Newly orphaned Jax is court-ordered to live with Riley who is barely old enough to vote. Why would his dad have left instructions for Riley to be Jax’s legal guardian? Jax has never even met Riley.
The answers come as soon as Jax turns 13 and experiences his first Eighth day, an extra day between Wednesday and Thursday. Jax has inherited the special power to be a Transitioner from his father. Transitioners, like Riley and Jax, get to visit that unusual slice of time but also live during the other seven days. However, there are other people known as the Kin, who only exist in the Eighth Day. The Kin want to change that even though altering the fabric of time could mean the end of the billions of normal people on earth.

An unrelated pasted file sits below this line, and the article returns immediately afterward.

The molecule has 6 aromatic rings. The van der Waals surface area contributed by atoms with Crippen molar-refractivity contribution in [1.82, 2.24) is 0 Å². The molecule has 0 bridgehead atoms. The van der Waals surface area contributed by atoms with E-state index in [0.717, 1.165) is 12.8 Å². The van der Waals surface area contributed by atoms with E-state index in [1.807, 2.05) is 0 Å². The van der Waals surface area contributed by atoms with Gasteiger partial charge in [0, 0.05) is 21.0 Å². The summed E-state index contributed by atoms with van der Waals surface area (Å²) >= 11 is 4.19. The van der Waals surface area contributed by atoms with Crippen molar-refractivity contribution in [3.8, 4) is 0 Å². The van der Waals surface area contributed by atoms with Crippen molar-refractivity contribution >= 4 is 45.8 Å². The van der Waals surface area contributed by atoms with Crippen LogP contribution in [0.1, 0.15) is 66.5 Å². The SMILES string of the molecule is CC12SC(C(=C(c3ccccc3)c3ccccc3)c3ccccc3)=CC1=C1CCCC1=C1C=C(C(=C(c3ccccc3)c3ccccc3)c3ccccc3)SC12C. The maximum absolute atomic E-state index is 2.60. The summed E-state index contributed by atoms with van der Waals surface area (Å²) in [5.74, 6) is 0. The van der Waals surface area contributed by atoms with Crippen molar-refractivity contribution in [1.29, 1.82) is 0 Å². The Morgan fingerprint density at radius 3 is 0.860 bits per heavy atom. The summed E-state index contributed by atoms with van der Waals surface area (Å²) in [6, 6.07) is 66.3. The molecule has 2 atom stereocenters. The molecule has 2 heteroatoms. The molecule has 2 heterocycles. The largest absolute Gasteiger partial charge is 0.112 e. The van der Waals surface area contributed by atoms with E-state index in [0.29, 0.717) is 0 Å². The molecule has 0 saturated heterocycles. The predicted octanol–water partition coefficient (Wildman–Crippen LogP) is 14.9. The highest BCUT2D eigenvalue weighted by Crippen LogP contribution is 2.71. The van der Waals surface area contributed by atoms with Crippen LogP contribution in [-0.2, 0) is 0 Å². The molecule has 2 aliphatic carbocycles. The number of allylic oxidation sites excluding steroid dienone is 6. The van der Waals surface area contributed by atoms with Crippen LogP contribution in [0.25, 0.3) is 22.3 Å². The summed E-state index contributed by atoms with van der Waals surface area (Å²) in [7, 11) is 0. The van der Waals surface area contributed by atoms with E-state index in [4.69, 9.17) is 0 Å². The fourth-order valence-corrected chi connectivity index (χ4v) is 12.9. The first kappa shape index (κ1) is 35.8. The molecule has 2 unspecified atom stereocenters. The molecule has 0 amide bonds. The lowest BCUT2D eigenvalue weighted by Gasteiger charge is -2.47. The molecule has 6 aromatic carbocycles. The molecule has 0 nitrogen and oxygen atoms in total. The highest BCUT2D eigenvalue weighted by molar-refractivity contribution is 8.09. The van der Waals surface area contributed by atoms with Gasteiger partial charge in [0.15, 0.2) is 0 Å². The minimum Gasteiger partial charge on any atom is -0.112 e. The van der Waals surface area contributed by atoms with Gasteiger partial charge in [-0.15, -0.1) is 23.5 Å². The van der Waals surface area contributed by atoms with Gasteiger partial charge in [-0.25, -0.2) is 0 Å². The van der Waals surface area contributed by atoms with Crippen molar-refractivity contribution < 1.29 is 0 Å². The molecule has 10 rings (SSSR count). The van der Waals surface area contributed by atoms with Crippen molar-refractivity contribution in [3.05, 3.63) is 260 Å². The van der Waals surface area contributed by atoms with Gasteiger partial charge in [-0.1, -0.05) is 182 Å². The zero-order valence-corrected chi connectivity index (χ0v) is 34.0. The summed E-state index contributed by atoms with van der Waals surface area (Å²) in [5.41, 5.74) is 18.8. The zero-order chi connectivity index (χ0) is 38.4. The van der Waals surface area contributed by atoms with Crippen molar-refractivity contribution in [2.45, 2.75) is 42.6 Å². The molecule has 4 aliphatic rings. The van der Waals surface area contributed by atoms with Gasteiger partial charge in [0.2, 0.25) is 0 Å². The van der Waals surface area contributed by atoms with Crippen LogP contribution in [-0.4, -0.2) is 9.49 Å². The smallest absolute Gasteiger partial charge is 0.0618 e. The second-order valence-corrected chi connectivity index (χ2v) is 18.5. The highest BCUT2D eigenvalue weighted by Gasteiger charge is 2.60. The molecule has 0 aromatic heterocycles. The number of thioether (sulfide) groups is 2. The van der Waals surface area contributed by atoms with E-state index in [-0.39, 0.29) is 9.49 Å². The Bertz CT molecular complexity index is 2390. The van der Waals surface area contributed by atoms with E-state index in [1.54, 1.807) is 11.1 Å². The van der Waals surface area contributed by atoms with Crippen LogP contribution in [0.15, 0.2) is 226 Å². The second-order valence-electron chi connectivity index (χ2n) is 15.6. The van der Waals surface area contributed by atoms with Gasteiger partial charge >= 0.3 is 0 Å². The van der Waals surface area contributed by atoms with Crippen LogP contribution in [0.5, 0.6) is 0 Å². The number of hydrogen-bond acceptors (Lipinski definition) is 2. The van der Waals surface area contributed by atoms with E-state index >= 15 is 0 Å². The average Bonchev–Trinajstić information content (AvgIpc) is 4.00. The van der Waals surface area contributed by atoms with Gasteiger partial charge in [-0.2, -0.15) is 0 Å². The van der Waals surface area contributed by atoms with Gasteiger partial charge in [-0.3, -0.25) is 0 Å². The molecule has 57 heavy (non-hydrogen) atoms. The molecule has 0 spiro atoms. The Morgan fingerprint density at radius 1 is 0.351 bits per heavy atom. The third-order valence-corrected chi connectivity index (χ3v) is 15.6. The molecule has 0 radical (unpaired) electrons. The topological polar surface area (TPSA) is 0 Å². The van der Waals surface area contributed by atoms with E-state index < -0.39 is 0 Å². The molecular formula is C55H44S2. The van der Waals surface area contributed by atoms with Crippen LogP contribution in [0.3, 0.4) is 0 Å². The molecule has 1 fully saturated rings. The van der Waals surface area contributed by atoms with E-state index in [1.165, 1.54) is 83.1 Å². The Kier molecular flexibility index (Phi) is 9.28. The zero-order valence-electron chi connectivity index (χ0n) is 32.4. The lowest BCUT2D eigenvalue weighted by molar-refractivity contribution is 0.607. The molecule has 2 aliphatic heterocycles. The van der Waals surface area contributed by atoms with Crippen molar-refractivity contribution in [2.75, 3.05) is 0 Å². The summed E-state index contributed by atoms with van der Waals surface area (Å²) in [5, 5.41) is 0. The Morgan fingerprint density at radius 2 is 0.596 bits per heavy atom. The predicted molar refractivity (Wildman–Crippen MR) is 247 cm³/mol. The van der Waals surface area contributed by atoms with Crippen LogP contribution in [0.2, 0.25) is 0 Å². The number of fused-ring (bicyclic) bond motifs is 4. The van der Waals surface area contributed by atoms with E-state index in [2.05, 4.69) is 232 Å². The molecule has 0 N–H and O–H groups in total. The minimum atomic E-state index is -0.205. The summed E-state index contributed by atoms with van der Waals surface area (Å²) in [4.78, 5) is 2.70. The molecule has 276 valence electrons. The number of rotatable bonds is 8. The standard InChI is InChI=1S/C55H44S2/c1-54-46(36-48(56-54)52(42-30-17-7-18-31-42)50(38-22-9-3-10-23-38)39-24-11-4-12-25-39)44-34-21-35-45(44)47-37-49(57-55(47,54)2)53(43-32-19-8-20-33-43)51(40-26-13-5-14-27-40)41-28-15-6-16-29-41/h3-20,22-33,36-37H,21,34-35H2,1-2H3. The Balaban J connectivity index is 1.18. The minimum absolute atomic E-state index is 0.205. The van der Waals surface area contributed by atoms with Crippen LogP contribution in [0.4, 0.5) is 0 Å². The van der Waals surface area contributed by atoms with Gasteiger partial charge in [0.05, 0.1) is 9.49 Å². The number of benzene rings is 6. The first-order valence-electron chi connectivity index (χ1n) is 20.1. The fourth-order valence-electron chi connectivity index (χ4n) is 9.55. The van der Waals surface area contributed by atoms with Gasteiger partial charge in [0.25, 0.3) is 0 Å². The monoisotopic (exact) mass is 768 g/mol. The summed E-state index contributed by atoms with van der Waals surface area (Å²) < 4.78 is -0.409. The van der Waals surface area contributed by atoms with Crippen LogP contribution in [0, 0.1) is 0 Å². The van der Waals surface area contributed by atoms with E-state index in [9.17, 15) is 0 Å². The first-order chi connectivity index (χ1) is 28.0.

There’s a mysterious Kin girl that lives next door. Against Riley’s adamant orders to leave her alone, Jax befriends Evangeline and learns she is the key to the magical battle to control time. Jax finds himself in the middle of that battle. Who can he trust?
As if the concept wasn’t fascinating enough, the personality conflict between Jax and Riley adds another dimension of tension. Great concept, strong characters, fast-paced and perfect for 10 and up. The only reason I suggest 10 as the earliest age is the somewhat complex web of characters that might need an older reader to digest.
Move over Percy Jackson and make room for a new teen hero, Jax Aubrey. The second in the series The Inquisitor’s Mark released on January 27, 2015.